The Growth Idea
Purpose and Prosperity in Postwar Japan
Publication Year: 2009
Several intersecting obsessions worked together after the war to create an agenda of social reform through rapid macroeconomic increase. Epistemological developments within social science provided the conceptual instruments by which technocrats gave birth to a shared lexicon of growth. Meanwhile, reformers combined prewar Marxist critiques with new modes of macroeconomic understanding to mobilize long-standing fears of overpopulation and "backwardness" and argue for a growthist vision of national reformation. O’Bryan also presents surprising accounts of the key role played by the ideal of full employment in national conceptions of recovery and of a new valorization of consumption in the postwar world that was taking shape. Both of these, he argues, formed critical components in a constellation of ideas that even in the context of relative poverty and uncertainty coalesced into a powerful vision of a materially prosperous future.
Even as Japan became the premier icon of the growthist ideal, neither the faith in rapid growth as a prescription for national reform nor the ascendancy of social scientific epistemologies that provided its technical support was unique to Japanese experience. The Growth Idea thus helps to historicize a concept of never-ending growth that continues to undergird our most basic beliefs about the success of nations and the operations of the global economy. It is a particularly timely contribution given current imperatives to reconceive ideas of purpose and prosperity in an age of resource depletion and global warming.
Published by: University of Hawai'i Press
Cover, Title page, Copyright, Dedication
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This project owes its earliest and biggest academic debt to Carol Gluck, whose guidance and enthusiasm were an inspiration throughout my graduate student career. Also at Columbia University, I thank Henry D. Smith II, Anders Stephanson, Barbara Brooks, and Hugh Patrick ...
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Introduction: The Growth Idea and Early Postwar History
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As the end of the twentieth century neared and Japanese marked the completion of the first ten years of the Heisei era, public commentaries and scholarly examinations alike came to speak of the 1990s as Japan’s “lost decade.” Taken together, Japanese vernacular opinion and that of both ...
Chapter 1. A New Mobilization: The Redemption of the Planning Ideal
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It was the initial policy of the Allied Occupation to leave the responsibility for economic rehabilitation to the Japanese government.1 The task that lay ahead for Japanese, however, was enormous. The economy was in a state of near collapse by the time of surrender, and the wartime privations of daily ...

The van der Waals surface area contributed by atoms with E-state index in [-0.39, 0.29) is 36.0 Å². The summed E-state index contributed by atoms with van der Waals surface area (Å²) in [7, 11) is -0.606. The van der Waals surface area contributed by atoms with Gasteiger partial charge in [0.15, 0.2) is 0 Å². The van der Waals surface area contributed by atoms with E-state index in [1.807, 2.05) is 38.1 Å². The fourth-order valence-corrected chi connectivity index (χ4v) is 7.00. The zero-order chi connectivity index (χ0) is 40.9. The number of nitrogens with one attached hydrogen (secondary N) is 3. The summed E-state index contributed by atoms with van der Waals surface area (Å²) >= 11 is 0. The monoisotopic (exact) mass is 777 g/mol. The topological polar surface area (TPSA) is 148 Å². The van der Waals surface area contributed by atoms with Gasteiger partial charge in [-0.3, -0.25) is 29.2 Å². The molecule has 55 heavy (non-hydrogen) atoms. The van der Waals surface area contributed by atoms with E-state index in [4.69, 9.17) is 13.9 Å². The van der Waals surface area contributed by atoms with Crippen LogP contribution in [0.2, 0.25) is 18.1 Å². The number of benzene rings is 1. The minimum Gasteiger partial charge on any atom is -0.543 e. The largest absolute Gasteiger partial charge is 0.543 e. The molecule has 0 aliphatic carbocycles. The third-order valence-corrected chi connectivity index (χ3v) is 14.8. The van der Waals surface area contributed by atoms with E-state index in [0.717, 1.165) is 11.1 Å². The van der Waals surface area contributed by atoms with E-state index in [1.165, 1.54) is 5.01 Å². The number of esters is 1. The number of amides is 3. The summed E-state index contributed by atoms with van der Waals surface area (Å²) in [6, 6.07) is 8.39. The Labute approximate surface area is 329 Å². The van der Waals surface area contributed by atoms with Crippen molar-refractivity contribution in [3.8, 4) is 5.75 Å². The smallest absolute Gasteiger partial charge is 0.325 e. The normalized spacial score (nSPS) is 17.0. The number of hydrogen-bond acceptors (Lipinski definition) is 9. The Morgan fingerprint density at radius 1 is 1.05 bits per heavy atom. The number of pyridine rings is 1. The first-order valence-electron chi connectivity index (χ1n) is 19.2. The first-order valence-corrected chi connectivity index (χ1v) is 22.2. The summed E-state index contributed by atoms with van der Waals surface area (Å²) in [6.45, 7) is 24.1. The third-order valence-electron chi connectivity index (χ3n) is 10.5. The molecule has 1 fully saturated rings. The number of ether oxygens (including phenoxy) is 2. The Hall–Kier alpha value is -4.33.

Chapter 2. The Measures That Rule
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As scholars, bureaucrats, and other economic leaders rehabilitated economic planning after the war, many pointed out that it was statistical knowledge that would drive the analytical apparatus they would use to regulate the “systematized” economy. Without ...
Chapter 3. New Economics and an Expanding Vision of Prosperity
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As analysts and reformers articulated a future vision of reconstruction in terms of humanistic technocracy, they simultaneously cast their critical gaze backward over the longer history of modern Japanese development. While not unitary in voice, their analysis, from ...
Chapter 4. Knowing Growth
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Keynesian theoretical and political concerns continued to influence the directions of modern economics research and analysis in Japan beyond the Occupation years. With full employment and its attendant concerns as animating ideals, the research program of economics ramified in ...
Chapter 5. Structural Ills and Growth Cures
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Many postwar advocates of the ideal of full employment in Japan had drawn, as we have seen, on mid-century Keynesian economic ideas. They were able to point to a new international consensus, expressed in postwar multilateral organizations and in the capitals of the victorious ...
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In the 1961 series of Asahi newspaper essays quoted in the introductin to this study, the well-known economic writer Ryü Shintarö wondered aloud at the sudden ubiquity of the word “growth” (seichö) on the public stage. His observation was a reflection of the novelty of the national preoccupation ...
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Publication Year: 2009